328 N.W.2d 875 (Wis.App. 1982), 82-052, Narloch v. State, Dept. of Transp., Div. of Highways, Dist. II
|Citation:||328 N.W.2d 875, 110 Wis.2d 274|
|Opinion Judge:||The opinion of the court was delivered by: Scott|
|Party Name:||Andrew F. NARLOCH and Ann Narloch, his wife, Plaintiffs-Appellants, v. STATE of Wisconsin, DEPARTMENT OF TRANSPORTATION, DIVISION OF HIGHWAYS, DISTRICT II, Defendant-Respondent. [*]|
|Attorney:||For the plaintiffs-appellants the cause was submitted on the brief of Thomas W. Koss of MacDonald & Koss of Union Grove.|
|Case Date:||December 10, 1982|
|Court:||Court of Appeals of Wisconsin|
Submitted on Briefs Oct. 4, 1982.
Opinion Released Dec. 10, 1982.
[110 Wis.2d 275] Thomas W. Koss of MacDonald & Koss, Union Grove, for plaintiffs-appellants.
Cramer, Multhauf & Curran, Waukesha, for defendant-respondent.
Before VOSS, P.J., BROWN and SCOTT, JJ.
The dispositive issue on appeal is whether the trial court committed reversible error by excluding the condemnees' expert testimony regarding damages due to loss of access to the state highway abutting the condemnees' property. Because we hold that sec. 32.09(6)(b), Stats., recognizes the Narlochs' loss of access as an item of loss or damage to property, we reverse.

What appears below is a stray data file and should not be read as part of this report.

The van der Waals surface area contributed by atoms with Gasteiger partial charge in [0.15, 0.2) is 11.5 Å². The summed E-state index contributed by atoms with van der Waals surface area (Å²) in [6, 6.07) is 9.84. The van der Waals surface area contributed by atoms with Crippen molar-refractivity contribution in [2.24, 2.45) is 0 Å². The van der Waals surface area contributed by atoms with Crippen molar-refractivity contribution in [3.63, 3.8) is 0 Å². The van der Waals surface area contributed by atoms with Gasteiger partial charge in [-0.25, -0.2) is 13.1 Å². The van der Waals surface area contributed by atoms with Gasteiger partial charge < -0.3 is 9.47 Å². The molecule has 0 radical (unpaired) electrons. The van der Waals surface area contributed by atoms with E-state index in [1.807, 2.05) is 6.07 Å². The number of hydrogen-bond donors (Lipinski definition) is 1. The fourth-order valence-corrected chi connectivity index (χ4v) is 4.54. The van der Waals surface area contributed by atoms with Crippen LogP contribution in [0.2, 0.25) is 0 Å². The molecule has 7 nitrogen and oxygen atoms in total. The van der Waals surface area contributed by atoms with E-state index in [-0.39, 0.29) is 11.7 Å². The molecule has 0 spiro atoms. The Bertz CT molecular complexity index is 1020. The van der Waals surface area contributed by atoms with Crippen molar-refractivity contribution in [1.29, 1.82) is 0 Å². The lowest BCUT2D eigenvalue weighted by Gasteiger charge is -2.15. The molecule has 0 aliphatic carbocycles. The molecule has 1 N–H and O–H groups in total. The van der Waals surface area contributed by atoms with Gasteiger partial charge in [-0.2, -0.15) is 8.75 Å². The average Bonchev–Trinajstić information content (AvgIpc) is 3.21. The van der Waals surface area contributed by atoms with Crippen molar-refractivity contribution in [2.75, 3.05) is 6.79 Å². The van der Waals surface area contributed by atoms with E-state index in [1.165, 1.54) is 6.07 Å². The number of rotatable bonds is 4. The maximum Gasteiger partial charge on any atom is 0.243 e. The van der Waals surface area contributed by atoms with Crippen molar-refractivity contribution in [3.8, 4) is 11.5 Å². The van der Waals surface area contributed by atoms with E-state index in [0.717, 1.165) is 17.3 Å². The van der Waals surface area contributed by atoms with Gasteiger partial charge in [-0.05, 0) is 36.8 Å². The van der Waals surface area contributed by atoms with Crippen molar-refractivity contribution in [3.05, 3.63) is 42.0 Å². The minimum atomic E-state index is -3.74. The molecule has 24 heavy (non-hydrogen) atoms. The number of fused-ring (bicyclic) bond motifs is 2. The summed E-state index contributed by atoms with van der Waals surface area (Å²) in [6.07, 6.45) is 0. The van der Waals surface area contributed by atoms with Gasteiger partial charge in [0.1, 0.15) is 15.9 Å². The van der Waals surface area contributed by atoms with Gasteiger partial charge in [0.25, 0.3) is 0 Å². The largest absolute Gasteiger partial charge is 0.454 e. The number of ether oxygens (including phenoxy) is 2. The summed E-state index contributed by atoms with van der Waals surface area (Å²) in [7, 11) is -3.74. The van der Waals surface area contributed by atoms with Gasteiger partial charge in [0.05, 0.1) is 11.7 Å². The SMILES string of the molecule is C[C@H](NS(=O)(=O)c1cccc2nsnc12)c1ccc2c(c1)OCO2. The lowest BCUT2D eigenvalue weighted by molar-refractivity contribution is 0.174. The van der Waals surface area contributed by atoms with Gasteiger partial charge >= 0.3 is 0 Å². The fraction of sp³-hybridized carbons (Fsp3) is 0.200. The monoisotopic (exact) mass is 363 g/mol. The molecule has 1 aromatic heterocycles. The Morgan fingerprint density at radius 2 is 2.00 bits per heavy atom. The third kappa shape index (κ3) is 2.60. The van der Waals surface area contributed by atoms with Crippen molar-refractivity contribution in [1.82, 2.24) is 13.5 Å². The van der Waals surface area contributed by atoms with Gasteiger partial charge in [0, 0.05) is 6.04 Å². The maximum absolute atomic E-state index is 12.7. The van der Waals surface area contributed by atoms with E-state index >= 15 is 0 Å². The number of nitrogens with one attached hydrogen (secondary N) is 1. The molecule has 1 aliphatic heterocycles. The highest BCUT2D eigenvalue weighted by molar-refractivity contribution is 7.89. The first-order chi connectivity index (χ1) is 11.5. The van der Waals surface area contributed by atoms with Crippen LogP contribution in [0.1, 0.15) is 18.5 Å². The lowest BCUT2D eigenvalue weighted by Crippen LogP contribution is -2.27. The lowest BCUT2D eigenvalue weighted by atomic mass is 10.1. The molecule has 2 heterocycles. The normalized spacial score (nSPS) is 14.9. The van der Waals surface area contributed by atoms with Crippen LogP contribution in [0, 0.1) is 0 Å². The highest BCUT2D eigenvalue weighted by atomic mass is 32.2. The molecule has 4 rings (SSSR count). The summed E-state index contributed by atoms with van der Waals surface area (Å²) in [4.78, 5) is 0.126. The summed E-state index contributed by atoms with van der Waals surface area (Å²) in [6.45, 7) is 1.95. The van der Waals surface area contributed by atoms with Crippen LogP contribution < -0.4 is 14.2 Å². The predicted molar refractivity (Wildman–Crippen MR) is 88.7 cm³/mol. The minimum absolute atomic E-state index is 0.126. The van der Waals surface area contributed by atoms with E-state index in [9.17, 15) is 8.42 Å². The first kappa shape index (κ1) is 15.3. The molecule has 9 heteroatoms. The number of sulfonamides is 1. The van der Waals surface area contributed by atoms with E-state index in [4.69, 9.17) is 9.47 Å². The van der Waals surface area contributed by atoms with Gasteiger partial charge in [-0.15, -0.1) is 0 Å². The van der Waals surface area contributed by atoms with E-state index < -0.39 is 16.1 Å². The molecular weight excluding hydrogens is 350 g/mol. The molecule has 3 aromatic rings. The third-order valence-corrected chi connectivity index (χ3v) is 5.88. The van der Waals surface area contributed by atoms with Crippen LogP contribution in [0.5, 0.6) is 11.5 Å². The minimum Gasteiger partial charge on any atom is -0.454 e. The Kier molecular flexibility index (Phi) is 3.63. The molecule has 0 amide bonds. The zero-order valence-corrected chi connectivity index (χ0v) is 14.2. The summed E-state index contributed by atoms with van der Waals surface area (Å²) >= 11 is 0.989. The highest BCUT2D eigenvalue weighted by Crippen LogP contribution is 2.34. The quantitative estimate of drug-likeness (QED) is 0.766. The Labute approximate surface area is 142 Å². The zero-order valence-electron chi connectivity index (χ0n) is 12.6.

In 1972, the Narlochs purchased property fronting on Highway 59 in Waukesha county for investment purposes. On November 13, 1979, the State took 2.11 acres of net land from the Narlochs' parcel. The "award of damages" also restricted the Narlochs' access to Highway 59 to a single point along their approximately one-quarter mile of frontage. 1 The Narlochs appealed the award of damages directly to the circuit court of Waukesha county.
At trial, the Narlochs' expert witness, Carl Kielesch, testified that the highest and best use of the real estate was for residential
development and that, in his opinion, [110 Wis.2d 276] the before value was $79,800 and the after value was $70,000, resulting in total damages to the remainder of $9,800. In making his appraisal, Kielesch attributed $6,120 of the damage to the taking of the land and $3,680 damage to the restriction of access to Highway 59. During the trial, the court prohibited Kielesch from testifying that, in his opinion, there was a diminution in value due to the Narlochs' loss of right of access. At the close of the trial, the court specifically instructed the jury to disregard any testimony in regard to loss of access rights to Highway 59 because the Narlochs were not entitled to compensation for such loss.
After verdict, the Narlochs moved for a new trial on several grounds, among them, the court's ruling prohibiting testimony as to...
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